Her choice, so much determined by her cultural conditioning, replanted within an American system allied with a technology that allowed it to flourish, gave her an ambiguous power. Her choice was to be free to make the decision to abort her fetus merely because it was female. The reasons that led her to make what in her mind and in much of her culture’s attitude was the only rational and intelligent choice, resulted in an ambivalent type of freedom. A freedom that says that in order for a woman to be “free” or to have more than a minimal chance at survival she must deny and negate her own sex. It is an extraordinarily Kafkaesque resolution to the dilemma of autonomywherein women must destroy the woman within to have more of a chance at survival.
The reality of the universal negation of female value has given rise to many creative flights of fantasy among feminists of the second wave who have written of worlds without men, worlds where there is no need for reproduction, where feminist values of collectivity, peace, self reliance, self respect and compassion for all the earth’s creatures become natural ways of being. Worlds in which being female is not a liability and where fear of female power in men has not produced the enormous social, psychological defense of overcompensation known as the patriarchy. Patriarchy, an institutionalized social reality where violence, war, rape, abuse, art, culture and pornography define the parameters of existence.
However, in a deeper sense, sex selection abortions could very well be considered pornographic -having violent misogyny at its core. If pornography is the male will to power over the female -and by its very nature requires more and more violent expression to excite its aficionados, then selecting female fetuses for termination merely because they are female could be the prototype of all pornography -pre natal pornography.”
But feminist revenge or utopian fantasies aside, how can one woman judge another’s choice? How can feminists who struggle against the oppression and biological and sexual orthodoxy of the patriarchy have their own -no matter how seemingly moral? How in fact, can I judge this woman’s choice?
I, who have spent more than half my life in the service of a movement where the concept of legal abortion on demand is a primary political truth. I, whose entire philosophical and political agenda is committed to insuring that this woman as well as any other is able to make her choice (whatever my opinion of it), in safety, comfort, love and legality.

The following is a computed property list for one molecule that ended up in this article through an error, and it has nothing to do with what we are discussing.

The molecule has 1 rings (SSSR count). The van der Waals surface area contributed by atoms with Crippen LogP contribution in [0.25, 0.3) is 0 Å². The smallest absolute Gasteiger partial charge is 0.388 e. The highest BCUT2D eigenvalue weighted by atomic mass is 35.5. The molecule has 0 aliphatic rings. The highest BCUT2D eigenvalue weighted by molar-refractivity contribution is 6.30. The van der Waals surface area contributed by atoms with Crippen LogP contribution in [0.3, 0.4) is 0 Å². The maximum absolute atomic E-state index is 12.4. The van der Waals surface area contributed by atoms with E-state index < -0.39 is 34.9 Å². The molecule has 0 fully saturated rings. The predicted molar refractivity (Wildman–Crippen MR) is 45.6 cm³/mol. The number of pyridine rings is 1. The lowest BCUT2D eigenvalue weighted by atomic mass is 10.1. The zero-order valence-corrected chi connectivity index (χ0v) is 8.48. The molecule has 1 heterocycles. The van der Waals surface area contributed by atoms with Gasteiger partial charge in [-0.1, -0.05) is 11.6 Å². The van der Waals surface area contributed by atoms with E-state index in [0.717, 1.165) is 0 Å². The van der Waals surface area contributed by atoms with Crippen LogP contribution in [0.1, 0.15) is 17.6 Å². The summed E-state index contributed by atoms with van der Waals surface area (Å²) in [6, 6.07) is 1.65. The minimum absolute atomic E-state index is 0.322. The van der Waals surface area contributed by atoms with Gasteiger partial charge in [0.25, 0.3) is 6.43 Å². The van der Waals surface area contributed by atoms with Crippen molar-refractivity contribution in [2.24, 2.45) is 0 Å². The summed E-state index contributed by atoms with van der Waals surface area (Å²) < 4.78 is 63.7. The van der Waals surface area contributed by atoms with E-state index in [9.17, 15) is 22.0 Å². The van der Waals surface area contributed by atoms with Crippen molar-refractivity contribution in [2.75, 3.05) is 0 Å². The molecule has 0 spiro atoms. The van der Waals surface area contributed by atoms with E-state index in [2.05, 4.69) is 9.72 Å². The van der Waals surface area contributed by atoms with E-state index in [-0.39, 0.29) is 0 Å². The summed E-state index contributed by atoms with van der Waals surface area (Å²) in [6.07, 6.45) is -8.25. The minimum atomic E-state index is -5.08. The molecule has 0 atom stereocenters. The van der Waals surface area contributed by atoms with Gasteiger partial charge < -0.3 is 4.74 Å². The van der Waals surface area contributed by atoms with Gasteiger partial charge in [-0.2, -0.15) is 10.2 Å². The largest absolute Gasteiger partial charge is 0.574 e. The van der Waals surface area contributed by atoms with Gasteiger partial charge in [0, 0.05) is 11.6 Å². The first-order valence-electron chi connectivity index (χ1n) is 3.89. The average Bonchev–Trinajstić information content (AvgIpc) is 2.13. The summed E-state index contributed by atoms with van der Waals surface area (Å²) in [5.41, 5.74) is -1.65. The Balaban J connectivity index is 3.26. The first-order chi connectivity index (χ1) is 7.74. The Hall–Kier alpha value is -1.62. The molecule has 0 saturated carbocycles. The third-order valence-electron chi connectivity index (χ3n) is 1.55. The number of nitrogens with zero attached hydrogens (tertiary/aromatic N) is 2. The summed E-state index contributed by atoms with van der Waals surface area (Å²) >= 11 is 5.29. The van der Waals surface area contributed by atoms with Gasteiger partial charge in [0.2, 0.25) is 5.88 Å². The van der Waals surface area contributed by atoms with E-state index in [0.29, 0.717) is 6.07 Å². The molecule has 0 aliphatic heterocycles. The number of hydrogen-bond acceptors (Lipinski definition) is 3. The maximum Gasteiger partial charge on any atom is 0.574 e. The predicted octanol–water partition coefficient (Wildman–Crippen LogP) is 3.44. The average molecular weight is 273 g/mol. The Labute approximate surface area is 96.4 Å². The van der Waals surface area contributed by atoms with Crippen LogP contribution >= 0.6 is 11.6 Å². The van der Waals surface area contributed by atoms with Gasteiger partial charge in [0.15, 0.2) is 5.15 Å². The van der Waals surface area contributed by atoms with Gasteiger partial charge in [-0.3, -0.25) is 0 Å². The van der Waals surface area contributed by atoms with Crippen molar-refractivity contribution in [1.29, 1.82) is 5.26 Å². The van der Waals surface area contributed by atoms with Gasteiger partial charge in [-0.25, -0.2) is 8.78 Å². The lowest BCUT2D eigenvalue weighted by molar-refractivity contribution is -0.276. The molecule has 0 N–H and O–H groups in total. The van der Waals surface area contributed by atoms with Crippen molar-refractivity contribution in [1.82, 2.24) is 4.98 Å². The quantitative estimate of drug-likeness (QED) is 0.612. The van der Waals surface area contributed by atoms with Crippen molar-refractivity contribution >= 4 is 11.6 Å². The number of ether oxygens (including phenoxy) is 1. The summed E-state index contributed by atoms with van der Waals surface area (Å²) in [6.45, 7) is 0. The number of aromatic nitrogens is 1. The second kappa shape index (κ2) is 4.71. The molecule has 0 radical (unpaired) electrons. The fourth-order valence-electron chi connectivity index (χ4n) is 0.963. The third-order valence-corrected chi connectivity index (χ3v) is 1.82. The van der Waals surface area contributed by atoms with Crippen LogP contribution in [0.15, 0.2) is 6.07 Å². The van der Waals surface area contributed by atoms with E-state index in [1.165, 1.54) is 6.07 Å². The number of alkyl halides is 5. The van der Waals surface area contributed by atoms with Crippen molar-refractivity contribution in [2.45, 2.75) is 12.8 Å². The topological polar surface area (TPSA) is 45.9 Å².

It is for this woman and for all others that I dedicated my life. It is to support her choices that I make mine. It is for the principal of the fundamental civil right of reproductive freedom that I have put my life on the line many times. And it is for a visionary feminism that I struggle to create a society, a “newer” world order, where being female will not be considered a birth defect.
There is politics, then there is love, then there is ambivalence. There is an exercise that is done by practitioners for those who counsel women seeking abortions. It is called “the last abortion” and asks the participant to choose among six women the one who will be allowed to receive the last abortion on earth. It is an exercise in individual ethics and forces one to confront her own prejudices. There is an orphaned teenager, a victim of rape, a woman carrying a medically deformed fetus, a 46 year old woman with HIV, a 12 year old, and a graduate student who wants to finish her Ph.D. They all have good reasons, because all the reasons are theirs. And in the end, that is the answer: All the reasons are theirs. If I had the last abortion on earth to give? I might very well decide to give it to the woman who in such a strange way made me think of all the reasons not to.
Merle Hoffman is publisher/editor-in-chief of On The Issues magazine and founder/president of both Choices Women’s Medical Center, Inc., and Choices Mental Health Center.